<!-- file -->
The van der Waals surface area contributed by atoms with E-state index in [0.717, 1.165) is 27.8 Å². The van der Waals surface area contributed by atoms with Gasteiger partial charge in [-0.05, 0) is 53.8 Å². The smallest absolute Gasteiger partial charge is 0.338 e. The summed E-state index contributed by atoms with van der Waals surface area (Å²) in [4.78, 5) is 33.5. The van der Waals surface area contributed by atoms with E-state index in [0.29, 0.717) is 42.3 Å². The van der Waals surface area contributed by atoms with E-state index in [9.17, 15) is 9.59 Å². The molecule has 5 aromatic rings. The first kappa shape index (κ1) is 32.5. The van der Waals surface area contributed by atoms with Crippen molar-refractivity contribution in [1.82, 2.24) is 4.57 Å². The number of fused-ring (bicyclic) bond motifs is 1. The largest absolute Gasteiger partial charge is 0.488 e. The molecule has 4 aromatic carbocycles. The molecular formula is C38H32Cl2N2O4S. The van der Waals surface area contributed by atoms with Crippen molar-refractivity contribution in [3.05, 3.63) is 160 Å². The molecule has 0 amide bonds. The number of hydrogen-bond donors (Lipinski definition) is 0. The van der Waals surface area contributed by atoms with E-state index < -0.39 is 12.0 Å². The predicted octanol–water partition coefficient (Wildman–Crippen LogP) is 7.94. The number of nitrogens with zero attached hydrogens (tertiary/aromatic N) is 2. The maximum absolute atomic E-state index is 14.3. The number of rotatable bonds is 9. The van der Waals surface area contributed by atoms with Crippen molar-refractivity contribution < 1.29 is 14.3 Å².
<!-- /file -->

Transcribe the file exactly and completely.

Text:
The van der Waals surface area contributed by atoms with E-state index in [0.717, 1.165) is 27.8 Å². The van der Waals surface area contributed by atoms with Gasteiger partial charge in [-0.05, 0) is 53.8 Å². The smallest absolute Gasteiger partial charge is 0.338 e. The summed E-state index contributed by atoms with van der Waals surface area (Å²) in [4.78, 5) is 33.5. The van der Waals surface area contributed by atoms with E-state index in [0.29, 0.717) is 42.3 Å². The van der Waals surface area contributed by atoms with E-state index in [9.17, 15) is 9.59 Å². The molecule has 5 aromatic rings. The first kappa shape index (κ1) is 32.5. The van der Waals surface area contributed by atoms with Crippen molar-refractivity contribution in [1.82, 2.24) is 4.57 Å². The number of fused-ring (bicyclic) bond motifs is 1. The largest absolute Gasteiger partial charge is 0.488 e. The molecule has 4 aromatic carbocycles. The molecular formula is C38H32Cl2N2O4S. The van der Waals surface area contributed by atoms with Crippen molar-refractivity contribution in [3.05, 3.63) is 160 Å². The molecule has 0 amide bonds. The number of hydrogen-bond donors (Lipinski definition) is 0. The van der Waals surface area contributed by atoms with E-state index < -0.39 is 12.0 Å². The predicted octanol–water partition coefficient (Wildman–Crippen LogP) is 7.94. The number of nitrogens with zero attached hydrogens (tertiary/aromatic N) is 2. The maximum absolute atomic E-state index is 14.3. The number of rotatable bonds is 9. The van der Waals surface area contributed by atoms with Crippen molar-refractivity contribution < 1.29 is 14.3 Å².